Music Spotlight: Andy Suzuki & the Method
by juliet izon
FROM LEFT: Jason Gorelick, Andy Suzuki, and Kozza Babumba named their band because of the Suzuki Method of teaching music. “We thought it was hidden and kind of cool,” Suzuki says.
Andy Suzuki, 27, almost bleeds the red and white of the District of Columbia flag. No, really: Emblazoned on the Sidwell Friends School graduate’s ribs is a stylized tattoo of DC’s stars and stripes. This juxtaposition of a passion for tradition and whimsy is not only seen on Suzuki himself, however, but is also a hallmark of his independent band, Andy Suzuki & the Method. The trio, who met at Brown University, also consists of 23-year-old Jason Gorelick and 29-year-old Kozza Babumba. They describe their sound as “folk pop,” or as Suzuki says with a grin, “Tracy Chapman if she were a little more Asian and a little bit country.”
For instance, the group’s new album, Born Out of Mischief, includes threads of everything from blues to pop rock. But after their tracks were written, one hurdle stood between them and a finished album: money. With the help of crowdfunding site Indiegogo, the trio raised more than $40,000 to cover production and engineering costs. “Our engineer, John Siket, has worked with everyone from Phish to Dave Matthews,” Babumba says. And, as a wink to his DC roots, the album cover features a photo Suzuki took while riding Amtrak into Union Station.
While Gorelick has been classically trained on the violin since age 3 and Babumba learned to play drums from his grandfather, Grammy-winning percussionist Babatunde Olatunji, the group is not afraid to venture into disparate musical territories and blend the resulting sounds.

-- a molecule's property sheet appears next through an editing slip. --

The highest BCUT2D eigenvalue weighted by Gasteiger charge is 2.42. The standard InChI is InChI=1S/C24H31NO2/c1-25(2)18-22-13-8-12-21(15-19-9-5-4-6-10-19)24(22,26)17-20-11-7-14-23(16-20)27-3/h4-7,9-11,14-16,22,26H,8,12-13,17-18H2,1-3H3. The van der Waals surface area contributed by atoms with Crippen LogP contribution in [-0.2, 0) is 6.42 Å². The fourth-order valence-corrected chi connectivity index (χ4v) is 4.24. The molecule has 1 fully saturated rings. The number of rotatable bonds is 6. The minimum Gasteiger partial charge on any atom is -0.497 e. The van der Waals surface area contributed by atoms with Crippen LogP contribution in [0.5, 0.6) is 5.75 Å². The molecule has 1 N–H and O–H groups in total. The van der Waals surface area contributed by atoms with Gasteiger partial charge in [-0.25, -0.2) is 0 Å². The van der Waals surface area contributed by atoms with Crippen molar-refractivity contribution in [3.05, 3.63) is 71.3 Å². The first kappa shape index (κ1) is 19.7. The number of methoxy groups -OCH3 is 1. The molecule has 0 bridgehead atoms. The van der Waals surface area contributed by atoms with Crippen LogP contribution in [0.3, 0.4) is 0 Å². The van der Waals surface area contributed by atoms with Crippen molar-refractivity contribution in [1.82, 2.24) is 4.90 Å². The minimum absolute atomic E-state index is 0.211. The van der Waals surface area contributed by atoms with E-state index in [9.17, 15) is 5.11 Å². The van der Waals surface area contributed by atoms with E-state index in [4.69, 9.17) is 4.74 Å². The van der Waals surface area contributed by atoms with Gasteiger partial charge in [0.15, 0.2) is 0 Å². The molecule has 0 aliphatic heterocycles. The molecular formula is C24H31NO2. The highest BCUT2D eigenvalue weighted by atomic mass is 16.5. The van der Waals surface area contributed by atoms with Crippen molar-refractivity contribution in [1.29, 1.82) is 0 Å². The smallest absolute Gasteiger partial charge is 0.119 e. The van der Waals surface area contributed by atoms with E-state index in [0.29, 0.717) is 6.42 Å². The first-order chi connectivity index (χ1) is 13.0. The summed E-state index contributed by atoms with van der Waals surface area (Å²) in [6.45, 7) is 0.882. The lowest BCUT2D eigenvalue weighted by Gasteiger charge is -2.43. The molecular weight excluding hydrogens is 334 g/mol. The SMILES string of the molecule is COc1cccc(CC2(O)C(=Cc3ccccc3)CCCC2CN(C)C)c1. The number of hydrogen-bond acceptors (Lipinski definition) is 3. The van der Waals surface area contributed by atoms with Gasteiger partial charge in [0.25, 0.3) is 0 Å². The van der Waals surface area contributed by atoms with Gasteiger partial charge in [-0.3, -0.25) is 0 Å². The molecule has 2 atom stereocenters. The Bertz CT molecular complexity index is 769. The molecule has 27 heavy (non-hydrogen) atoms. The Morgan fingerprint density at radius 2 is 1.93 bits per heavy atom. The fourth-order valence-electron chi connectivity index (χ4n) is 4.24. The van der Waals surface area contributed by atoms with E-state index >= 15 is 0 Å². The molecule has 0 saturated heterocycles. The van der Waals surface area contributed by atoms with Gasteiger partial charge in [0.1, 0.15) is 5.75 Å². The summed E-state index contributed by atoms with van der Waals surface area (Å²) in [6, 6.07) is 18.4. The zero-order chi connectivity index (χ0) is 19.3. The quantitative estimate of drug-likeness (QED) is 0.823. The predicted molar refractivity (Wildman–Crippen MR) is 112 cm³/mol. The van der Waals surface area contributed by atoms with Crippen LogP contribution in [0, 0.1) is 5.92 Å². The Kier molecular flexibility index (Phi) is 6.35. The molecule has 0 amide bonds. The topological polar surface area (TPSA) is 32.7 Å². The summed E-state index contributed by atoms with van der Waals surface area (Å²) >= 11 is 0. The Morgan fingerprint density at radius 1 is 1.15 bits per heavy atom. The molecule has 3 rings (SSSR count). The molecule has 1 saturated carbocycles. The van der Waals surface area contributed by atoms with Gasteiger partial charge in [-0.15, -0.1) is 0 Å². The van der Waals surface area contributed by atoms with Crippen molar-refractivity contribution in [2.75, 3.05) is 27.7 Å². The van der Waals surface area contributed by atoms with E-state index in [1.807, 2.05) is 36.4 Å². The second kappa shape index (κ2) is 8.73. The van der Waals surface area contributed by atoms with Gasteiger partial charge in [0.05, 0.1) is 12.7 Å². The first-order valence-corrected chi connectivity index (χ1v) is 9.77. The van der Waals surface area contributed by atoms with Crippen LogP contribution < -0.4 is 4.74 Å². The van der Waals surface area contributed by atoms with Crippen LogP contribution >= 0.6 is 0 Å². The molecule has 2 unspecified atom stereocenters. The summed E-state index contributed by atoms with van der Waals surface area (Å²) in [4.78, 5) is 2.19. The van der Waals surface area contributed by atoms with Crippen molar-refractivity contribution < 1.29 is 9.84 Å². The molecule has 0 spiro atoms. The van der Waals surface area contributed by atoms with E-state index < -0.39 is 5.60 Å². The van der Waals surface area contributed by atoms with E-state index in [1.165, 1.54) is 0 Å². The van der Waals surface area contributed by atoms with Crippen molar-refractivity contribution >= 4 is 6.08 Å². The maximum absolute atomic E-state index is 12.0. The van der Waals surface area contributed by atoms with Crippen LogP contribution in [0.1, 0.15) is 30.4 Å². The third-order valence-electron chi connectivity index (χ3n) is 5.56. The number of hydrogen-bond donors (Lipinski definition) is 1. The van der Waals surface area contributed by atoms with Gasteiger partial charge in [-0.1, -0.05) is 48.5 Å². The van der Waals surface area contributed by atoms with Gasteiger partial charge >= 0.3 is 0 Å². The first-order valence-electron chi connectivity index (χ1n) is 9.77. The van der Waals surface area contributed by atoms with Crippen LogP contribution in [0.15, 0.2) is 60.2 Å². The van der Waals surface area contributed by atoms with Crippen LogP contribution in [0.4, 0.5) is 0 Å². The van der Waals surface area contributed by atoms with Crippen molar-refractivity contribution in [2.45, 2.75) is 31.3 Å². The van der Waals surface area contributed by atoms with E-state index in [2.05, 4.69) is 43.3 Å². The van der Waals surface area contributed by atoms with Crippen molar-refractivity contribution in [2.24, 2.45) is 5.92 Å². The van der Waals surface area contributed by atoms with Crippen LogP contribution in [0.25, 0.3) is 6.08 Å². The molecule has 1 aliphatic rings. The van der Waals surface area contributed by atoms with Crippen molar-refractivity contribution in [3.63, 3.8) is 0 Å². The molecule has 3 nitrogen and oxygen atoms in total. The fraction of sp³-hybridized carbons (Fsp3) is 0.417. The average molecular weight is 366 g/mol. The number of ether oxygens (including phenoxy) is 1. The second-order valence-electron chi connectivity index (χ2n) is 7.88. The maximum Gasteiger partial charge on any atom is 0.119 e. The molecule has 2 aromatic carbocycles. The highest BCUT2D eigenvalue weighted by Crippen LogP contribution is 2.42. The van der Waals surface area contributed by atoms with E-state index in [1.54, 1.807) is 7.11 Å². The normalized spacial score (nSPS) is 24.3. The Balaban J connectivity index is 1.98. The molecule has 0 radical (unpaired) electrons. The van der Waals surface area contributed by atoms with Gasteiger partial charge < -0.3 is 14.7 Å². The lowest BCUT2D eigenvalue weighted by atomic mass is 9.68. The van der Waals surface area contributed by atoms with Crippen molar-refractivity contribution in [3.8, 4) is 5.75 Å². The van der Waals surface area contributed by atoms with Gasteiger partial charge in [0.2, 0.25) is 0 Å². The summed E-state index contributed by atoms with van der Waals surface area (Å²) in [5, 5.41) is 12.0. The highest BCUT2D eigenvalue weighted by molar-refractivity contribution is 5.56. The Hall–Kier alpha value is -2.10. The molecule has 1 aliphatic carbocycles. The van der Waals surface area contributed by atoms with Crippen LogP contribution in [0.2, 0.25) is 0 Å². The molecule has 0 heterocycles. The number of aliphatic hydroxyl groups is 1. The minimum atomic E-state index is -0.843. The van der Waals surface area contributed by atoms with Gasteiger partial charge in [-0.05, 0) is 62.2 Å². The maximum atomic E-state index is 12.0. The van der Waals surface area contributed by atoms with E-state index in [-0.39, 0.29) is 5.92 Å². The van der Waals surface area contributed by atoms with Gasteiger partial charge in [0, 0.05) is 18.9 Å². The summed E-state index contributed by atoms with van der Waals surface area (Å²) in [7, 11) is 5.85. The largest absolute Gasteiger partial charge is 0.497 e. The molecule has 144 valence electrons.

Suzuki, who is the band’s primary vocalist, also cites his 14 years at Sidwell as a major force behind his musical proclivities: “Being a part of that community exposed me to all different kinds of music. It encouraged me to be creative; you feel like you can try any and everything,” he says.
Further inspiration for the record came not only from musicians whose work they’d like to emulate, such as Amos Lee, but also from performers who have a powerful spark on stage. “A lot of what inspired Mischief was our experience at the South by Southwest Music Festival 2012,” Gorelick says. “We saw an artist, Ben Howard, perform in this church venue, and it was transcendental; acoustic-driven, but with so much energy.”
The band—based in New York but claiming an avid following up and down the East Coast—plans to spend much of 2014 touring. They play live shows not only to connect with fans, but also to hone their musical personality. The crowd’s reaction to certain tunes directly influences the direction ASTM plans to take for later albums. “We use a lot of these current songs to inform our songwriting,” Babumba says. “We’re trying to figure out how certain tracks connect with people.”
While their next album is still incubating, Gorelick is confident about the band’s future. “In five years I want to have won an internationally recognized award, like a Grammy,” he says. “But I think a smaller goal is just to still be doing this.”
photography by Talisman Brolin
Celebrating the White House Correspondents’ Association’s annual dinner at Carnegie Library.